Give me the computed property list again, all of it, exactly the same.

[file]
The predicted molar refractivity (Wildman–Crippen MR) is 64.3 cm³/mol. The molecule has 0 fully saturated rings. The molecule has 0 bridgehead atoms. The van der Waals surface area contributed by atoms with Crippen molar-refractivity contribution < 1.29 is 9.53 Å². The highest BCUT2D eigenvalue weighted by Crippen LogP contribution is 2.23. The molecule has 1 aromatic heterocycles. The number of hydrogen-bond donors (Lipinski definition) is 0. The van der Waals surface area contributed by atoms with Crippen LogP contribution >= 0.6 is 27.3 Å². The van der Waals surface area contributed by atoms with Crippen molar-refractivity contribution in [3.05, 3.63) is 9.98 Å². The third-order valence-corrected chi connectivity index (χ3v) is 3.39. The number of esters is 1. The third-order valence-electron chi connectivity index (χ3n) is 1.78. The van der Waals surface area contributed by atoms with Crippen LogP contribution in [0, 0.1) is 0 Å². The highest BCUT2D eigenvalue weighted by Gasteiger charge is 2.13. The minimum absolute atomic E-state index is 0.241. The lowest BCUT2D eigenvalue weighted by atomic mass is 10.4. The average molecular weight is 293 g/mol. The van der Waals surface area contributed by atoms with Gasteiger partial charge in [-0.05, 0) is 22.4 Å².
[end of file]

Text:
The predicted molar refractivity (Wildman–Crippen MR) is 64.3 cm³/mol. The molecule has 0 fully saturated rings. The molecule has 0 bridgehead atoms. The van der Waals surface area contributed by atoms with Crippen molar-refractivity contribution < 1.29 is 9.53 Å². The highest BCUT2D eigenvalue weighted by Crippen LogP contribution is 2.23. The molecule has 1 aromatic heterocycles. The number of hydrogen-bond donors (Lipinski definition) is 0. The van der Waals surface area contributed by atoms with Crippen LogP contribution >= 0.6 is 27.3 Å². The van der Waals surface area contributed by atoms with Crippen molar-refractivity contribution in [3.05, 3.63) is 9.98 Å². The third-order valence-corrected chi connectivity index (χ3v) is 3.39. The number of esters is 1. The third-order valence-electron chi connectivity index (χ3n) is 1.78. The van der Waals surface area contributed by atoms with Crippen LogP contribution in [0, 0.1) is 0 Å². The highest BCUT2D eigenvalue weighted by Gasteiger charge is 2.13. The minimum absolute atomic E-state index is 0.241. The lowest BCUT2D eigenvalue weighted by atomic mass is 10.4. The average molecular weight is 293 g/mol. The van der Waals surface area contributed by atoms with Gasteiger partial charge in [-0.05, 0) is 22.4 Å².